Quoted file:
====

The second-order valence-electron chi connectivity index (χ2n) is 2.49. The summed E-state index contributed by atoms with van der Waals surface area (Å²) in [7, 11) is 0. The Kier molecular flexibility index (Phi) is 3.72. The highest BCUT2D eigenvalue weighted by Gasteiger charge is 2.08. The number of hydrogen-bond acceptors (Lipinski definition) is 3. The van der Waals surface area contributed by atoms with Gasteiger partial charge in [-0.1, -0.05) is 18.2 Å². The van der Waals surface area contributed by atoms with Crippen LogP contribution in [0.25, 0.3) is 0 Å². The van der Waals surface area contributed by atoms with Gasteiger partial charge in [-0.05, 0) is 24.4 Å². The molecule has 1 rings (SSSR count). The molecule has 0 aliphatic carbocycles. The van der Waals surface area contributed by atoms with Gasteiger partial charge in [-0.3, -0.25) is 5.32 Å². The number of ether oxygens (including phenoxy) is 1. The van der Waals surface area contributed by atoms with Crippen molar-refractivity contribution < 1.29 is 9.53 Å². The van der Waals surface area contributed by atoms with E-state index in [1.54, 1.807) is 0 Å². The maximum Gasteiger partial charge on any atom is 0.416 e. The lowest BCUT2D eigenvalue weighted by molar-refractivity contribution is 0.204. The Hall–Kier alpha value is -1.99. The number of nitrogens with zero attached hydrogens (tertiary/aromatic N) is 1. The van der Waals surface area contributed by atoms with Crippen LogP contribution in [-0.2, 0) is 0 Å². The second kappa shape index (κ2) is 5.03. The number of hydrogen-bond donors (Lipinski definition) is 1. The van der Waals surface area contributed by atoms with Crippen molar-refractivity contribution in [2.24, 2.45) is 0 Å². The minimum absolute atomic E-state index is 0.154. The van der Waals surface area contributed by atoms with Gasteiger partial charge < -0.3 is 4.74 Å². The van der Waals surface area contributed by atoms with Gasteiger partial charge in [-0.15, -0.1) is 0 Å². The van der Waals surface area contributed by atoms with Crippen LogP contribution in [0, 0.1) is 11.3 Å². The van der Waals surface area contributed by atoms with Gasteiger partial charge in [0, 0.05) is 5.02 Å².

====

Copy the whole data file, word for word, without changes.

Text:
The second-order valence-electron chi connectivity index (χ2n) is 2.49. The summed E-state index contributed by atoms with van der Waals surface area (Å²) in [7, 11) is 0. The Kier molecular flexibility index (Phi) is 3.72. The highest BCUT2D eigenvalue weighted by Gasteiger charge is 2.08. The number of hydrogen-bond acceptors (Lipinski definition) is 3. The van der Waals surface area contributed by atoms with Gasteiger partial charge in [-0.1, -0.05) is 18.2 Å². The van der Waals surface area contributed by atoms with Crippen LogP contribution in [0.25, 0.3) is 0 Å². The van der Waals surface area contributed by atoms with Gasteiger partial charge in [-0.05, 0) is 24.4 Å². The molecule has 1 rings (SSSR count). The molecule has 0 aliphatic carbocycles. The van der Waals surface area contributed by atoms with Gasteiger partial charge in [-0.3, -0.25) is 5.32 Å². The number of ether oxygens (including phenoxy) is 1. The van der Waals surface area contributed by atoms with Crippen molar-refractivity contribution < 1.29 is 9.53 Å². The van der Waals surface area contributed by atoms with E-state index in [1.54, 1.807) is 0 Å². The maximum Gasteiger partial charge on any atom is 0.416 e. The lowest BCUT2D eigenvalue weighted by molar-refractivity contribution is 0.204. The Hall–Kier alpha value is -1.99. The number of nitrogens with zero attached hydrogens (tertiary/aromatic N) is 1. The van der Waals surface area contributed by atoms with Crippen LogP contribution in [-0.2, 0) is 0 Å². The second kappa shape index (κ2) is 5.03. The number of hydrogen-bond donors (Lipinski definition) is 1. The van der Waals surface area contributed by atoms with Crippen molar-refractivity contribution in [2.24, 2.45) is 0 Å². The minimum absolute atomic E-state index is 0.154. The van der Waals surface area contributed by atoms with Gasteiger partial charge < -0.3 is 4.74 Å². The van der Waals surface area contributed by atoms with Gasteiger partial charge in [-0.15, -0.1) is 0 Å². The van der Waals surface area contributed by atoms with Crippen LogP contribution in [0, 0.1) is 11.3 Å². The van der Waals surface area contributed by atoms with Gasteiger partial charge in [0, 0.05) is 5.02 Å².